Tax breaks - 9%

    More local (i.e. devolved) decision making by public bodies - 9%

    Improved digital connectivity  - 4%

    The poll result likely reflected anxieties about the imminent end of the furlough scheme.

  7. Improving efficiencies and increasing productivity
  8. Criterion Ices investment in automation had made its production and logistics functions more efficient. However, when demand for its products fell sharply, they had to make some staff redundant as remaining employees were given extra training so they could be more versatile and work on a range of different roles.

    The panel heard how skills must move up the agenda if the region is to make the most of the recovery and all agreed that digital connectivity must improve, especially as more people are working from home.

    “Investing in technologies like automation is one way to improve productivity, but we must also invest in our intellectual capital – attracting and retaining the best people is a priority.” Malcolm Hyde, Regional Director, CBI South East

  9. Growing your customer base in the UK and internationally
  10. The reticence to begin exporting for the first time is understandable, given Brexit uncertainty, but once future trading relationships are decided on, there will effectively be a fresh start.

    Exporters should look to their networks for advice, as well as organisations like the Department for International Trade – which has people on the ground around the world and can provide valuable market research – as well as their bank relationship manager.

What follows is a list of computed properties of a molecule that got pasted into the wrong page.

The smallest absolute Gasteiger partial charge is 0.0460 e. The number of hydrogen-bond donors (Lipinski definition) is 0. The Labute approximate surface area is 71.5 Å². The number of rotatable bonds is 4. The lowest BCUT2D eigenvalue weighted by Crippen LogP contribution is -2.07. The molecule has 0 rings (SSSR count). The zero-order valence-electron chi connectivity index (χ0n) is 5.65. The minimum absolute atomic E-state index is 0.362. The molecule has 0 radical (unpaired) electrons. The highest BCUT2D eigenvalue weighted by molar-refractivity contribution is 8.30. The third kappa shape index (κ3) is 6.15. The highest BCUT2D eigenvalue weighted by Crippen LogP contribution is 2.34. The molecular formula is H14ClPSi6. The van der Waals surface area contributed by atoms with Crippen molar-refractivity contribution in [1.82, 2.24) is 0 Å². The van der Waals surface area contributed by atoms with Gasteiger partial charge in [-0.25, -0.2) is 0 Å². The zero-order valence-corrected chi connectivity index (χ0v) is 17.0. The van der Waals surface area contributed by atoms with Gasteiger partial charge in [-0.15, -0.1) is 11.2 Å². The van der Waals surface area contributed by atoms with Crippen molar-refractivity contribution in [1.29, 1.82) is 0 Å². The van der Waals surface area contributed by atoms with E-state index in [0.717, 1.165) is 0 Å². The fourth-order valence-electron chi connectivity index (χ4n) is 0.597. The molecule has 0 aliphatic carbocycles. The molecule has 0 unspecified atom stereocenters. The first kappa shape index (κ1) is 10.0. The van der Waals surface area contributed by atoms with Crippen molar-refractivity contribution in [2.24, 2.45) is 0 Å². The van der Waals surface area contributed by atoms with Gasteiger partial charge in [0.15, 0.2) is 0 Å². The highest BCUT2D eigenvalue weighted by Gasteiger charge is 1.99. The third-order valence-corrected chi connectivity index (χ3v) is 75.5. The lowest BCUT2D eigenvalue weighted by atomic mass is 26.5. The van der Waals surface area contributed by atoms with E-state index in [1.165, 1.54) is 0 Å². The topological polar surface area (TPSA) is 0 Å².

Poll 2: Which of the following would you say is most relevant of your business?

    We’re more innovative than we were six months ago - 36%*

    We’re more resilient than we were six months ago - 32%*

    Our workforce is more productive than six months ago - 11%*

    We have more positive cash flow than six months ago - 11%*

    None of the above - 11%*

    *note these numbers are rounded

    Innovation needn’t be ‘blue sky’ thinking. It can be about taking existing assets and making them work better.

    The CBI’s Malcolm Hyde said that firms’ strategies for ‘building back better’ is different to what it was after the 2008-09 financial crisis, when the priority was cutting costs.

    Now there is a bigger focus on protecting jobs, which will make firms more resilient as well as mitigating the impact on society.


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Related links

Support for your business

Find out what additional financial support is available for businesses impacted by coronavirus.

Coronavirus guides

Find information and guidance from getting back to work safely to an overview of the available government support.

Managing business costs and uncertainty

Support, guidance and financial options to help you build financial resilience and manage the impact of rising costs and economic factors on doing business.